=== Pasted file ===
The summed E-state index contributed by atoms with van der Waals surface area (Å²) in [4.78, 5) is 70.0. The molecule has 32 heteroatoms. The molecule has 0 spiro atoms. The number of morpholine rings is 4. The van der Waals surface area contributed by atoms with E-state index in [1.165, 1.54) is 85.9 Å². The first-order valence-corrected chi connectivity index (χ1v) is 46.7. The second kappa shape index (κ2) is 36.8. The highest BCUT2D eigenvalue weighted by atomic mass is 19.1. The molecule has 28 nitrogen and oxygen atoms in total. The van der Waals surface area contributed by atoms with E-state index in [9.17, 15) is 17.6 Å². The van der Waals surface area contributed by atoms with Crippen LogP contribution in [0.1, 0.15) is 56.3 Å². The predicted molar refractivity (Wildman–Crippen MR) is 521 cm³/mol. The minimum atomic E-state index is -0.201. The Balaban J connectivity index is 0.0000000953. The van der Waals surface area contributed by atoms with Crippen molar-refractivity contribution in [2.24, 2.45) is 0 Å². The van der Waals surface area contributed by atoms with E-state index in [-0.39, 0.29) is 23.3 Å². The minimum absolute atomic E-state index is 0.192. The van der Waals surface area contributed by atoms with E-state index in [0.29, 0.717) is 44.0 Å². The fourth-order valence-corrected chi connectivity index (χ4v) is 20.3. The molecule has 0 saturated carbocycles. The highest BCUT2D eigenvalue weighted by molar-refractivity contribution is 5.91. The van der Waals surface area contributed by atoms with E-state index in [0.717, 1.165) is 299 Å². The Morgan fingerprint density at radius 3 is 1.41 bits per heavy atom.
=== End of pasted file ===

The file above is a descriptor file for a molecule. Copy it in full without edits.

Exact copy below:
The summed E-state index contributed by atoms with van der Waals surface area (Å²) in [4.78, 5) is 70.0. The molecule has 32 heteroatoms. The molecule has 0 spiro atoms. The number of morpholine rings is 4. The van der Waals surface area contributed by atoms with E-state index in [1.165, 1.54) is 85.9 Å². The first-order valence-corrected chi connectivity index (χ1v) is 46.7. The second kappa shape index (κ2) is 36.8. The highest BCUT2D eigenvalue weighted by atomic mass is 19.1. The molecule has 28 nitrogen and oxygen atoms in total. The van der Waals surface area contributed by atoms with E-state index in [9.17, 15) is 17.6 Å². The van der Waals surface area contributed by atoms with Crippen LogP contribution in [0.1, 0.15) is 56.3 Å². The predicted molar refractivity (Wildman–Crippen MR) is 521 cm³/mol. The minimum atomic E-state index is -0.201. The Balaban J connectivity index is 0.0000000953. The van der Waals surface area contributed by atoms with Crippen molar-refractivity contribution in [2.24, 2.45) is 0 Å². The van der Waals surface area contributed by atoms with E-state index in [-0.39, 0.29) is 23.3 Å². The minimum absolute atomic E-state index is 0.192. The van der Waals surface area contributed by atoms with E-state index in [0.29, 0.717) is 44.0 Å². The fourth-order valence-corrected chi connectivity index (χ4v) is 20.3. The molecule has 0 saturated carbocycles. The highest BCUT2D eigenvalue weighted by molar-refractivity contribution is 5.91. The van der Waals surface area contributed by atoms with E-state index in [0.717, 1.165) is 299 Å². The Morgan fingerprint density at radius 3 is 1.41 bits per heavy atom.